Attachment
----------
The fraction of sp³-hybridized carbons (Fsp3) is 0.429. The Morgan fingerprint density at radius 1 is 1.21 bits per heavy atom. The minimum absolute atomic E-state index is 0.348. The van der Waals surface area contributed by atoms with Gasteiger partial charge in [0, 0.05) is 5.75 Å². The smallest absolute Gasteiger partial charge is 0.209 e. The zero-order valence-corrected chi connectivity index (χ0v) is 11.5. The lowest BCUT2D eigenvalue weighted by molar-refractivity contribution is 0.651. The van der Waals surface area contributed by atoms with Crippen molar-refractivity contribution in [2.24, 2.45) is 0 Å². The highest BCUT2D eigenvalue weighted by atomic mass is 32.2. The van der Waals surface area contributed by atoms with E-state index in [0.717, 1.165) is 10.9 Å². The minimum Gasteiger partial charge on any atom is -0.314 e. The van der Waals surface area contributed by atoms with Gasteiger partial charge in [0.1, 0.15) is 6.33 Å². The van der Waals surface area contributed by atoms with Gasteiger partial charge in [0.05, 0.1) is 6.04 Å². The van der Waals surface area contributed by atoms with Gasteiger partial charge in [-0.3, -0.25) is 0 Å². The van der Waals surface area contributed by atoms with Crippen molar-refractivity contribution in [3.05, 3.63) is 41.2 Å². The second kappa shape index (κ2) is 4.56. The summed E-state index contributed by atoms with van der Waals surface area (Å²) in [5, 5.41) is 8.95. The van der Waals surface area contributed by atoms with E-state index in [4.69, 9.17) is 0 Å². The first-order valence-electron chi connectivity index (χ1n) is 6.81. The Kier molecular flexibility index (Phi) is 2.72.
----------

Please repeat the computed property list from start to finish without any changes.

The fraction of sp³-hybridized carbons (Fsp3) is 0.429. The Morgan fingerprint density at radius 1 is 1.21 bits per heavy atom. The minimum absolute atomic E-state index is 0.348. The van der Waals surface area contributed by atoms with Gasteiger partial charge in [0, 0.05) is 5.75 Å². The smallest absolute Gasteiger partial charge is 0.209 e. The zero-order valence-corrected chi connectivity index (χ0v) is 11.5. The lowest BCUT2D eigenvalue weighted by molar-refractivity contribution is 0.651. The van der Waals surface area contributed by atoms with Crippen molar-refractivity contribution in [2.24, 2.45) is 0 Å². The highest BCUT2D eigenvalue weighted by atomic mass is 32.2. The van der Waals surface area contributed by atoms with E-state index in [0.717, 1.165) is 10.9 Å². The minimum Gasteiger partial charge on any atom is -0.314 e. The van der Waals surface area contributed by atoms with Gasteiger partial charge in [0.1, 0.15) is 6.33 Å². The van der Waals surface area contributed by atoms with Gasteiger partial charge in [0.05, 0.1) is 6.04 Å². The van der Waals surface area contributed by atoms with Gasteiger partial charge in [-0.3, -0.25) is 0 Å². The van der Waals surface area contributed by atoms with Crippen molar-refractivity contribution in [3.05, 3.63) is 41.2 Å². The second kappa shape index (κ2) is 4.56. The summed E-state index contributed by atoms with van der Waals surface area (Å²) in [5, 5.41) is 8.95. The van der Waals surface area contributed by atoms with E-state index in [4.69, 9.17) is 0 Å². The first-order valence-electron chi connectivity index (χ1n) is 6.81. The Kier molecular flexibility index (Phi) is 2.72.